Wednesday, January 28, 2009

Ignatieff Played it Right

I said yesterday that I thought the budget should be defeated in total, and I still don't like it, it's a bad budget. I also know though that I am in the minority in this. Most of Canada does not want an election and does not like the coalition idea. Ignatieff was right in that what people really want is for Ottawa to do something - for the money to flow out of Ottawa, even if it is not the budget they wanted to see.

I thought that Ignatieff's approach was shrewd: Force the government to report back and face a confidence vote every three months. So the money starts to flow but the government can still be brought down as early as March. It allows the opposition parties time to exploit the weakness' in the budget and get the public ready for a new government. I hope that he gets his amendment.

Mr. Layton's reaction was predictable and sad. It did not acknowledge political realities. By political realities I mean that had the government been defeated and a budget (any budget) been delayed for another few months the Liberals and the NDP would have been punished for it at the polls. The likely outcome would have been a Harper majority (especially now that Harper isn't really a conservative anymore).

Layton's bitterness is understandable, the coalition is likely as close as he'll ever get to governing. His rhetoric though is tired. His new buzzwords are "virtual coalition" and "get out of jail free card" - they have apparently replaced "kitchen table". Staying on message is one thing but using the same buzz words to answer just about every single question asked makes him sound like a robot.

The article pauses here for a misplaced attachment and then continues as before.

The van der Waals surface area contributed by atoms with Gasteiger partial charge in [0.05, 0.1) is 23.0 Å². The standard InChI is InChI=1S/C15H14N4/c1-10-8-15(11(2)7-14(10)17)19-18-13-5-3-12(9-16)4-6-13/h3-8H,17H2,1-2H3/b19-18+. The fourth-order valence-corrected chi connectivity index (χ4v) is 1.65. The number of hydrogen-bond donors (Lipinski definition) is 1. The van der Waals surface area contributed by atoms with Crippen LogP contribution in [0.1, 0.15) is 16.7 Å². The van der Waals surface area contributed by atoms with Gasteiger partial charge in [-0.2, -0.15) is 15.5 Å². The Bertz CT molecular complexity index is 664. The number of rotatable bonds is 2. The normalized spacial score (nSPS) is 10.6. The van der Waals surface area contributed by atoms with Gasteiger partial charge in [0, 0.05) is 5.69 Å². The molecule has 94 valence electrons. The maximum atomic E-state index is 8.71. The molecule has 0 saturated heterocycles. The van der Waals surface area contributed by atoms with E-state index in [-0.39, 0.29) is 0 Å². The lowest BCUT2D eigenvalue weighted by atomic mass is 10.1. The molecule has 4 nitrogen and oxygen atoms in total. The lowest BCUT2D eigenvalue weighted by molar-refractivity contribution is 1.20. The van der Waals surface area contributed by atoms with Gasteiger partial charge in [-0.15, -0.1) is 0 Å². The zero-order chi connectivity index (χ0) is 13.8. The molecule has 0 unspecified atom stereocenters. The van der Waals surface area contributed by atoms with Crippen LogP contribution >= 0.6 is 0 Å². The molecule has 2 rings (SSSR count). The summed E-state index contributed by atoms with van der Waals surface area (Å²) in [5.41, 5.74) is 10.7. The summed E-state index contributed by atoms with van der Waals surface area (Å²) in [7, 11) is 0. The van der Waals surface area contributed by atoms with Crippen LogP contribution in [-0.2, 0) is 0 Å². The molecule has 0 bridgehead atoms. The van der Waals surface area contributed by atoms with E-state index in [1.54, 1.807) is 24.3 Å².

There is much that I agree with the NDP on, but I fear that they will go no further until they find someone to replace Jack Layton. Jack has brought the NDP back from the brink of extinction, but I think he's done all he can. He has become too predictable, everyone knows what he's going to say before he says anything and fewer and fewer people are impressed. The NDP has had their bulldog, he got them back in the headlines and gained them seats - now the party needs a strategist who can figure out how to increase their power and leverage what power they do have to greater effect. The my way or the highway approach only works if you have a majority government, it's not as effective when you have 37 seats.


Dwight Williams said...

So. Who should be chosen to take the NDP to further victories, then?

The Space Above the Couch said...

I like Mr. Layton, and I liked that he stood up to protect women's rights as soon as the budget was passed. Sure he it took him a few hours to move on. He is passionate because he has principles. Even before Christmas the Angus Reid showed that by far Canadians viewed him as the being most trustworthy and honest leader, and also as the one caring about the things most people believe in. When Ignatieff approved the budget this Ekos poll was showing the coalition (intiated by Jack Layton) had more support than the conservative leadership (despite what the media implied.) That this opportunity was lost is a hard pill for him to swollow, but I believe his heart is in the right place. I also think Ignatieff did the smartest thing he could, and he was also true to his word. I hope amendments go though and they can work together.

I'd be almost happy to see the two parties merge, but would be concerned it might lead to the same divisive politics we've witnessed in the states in recent years.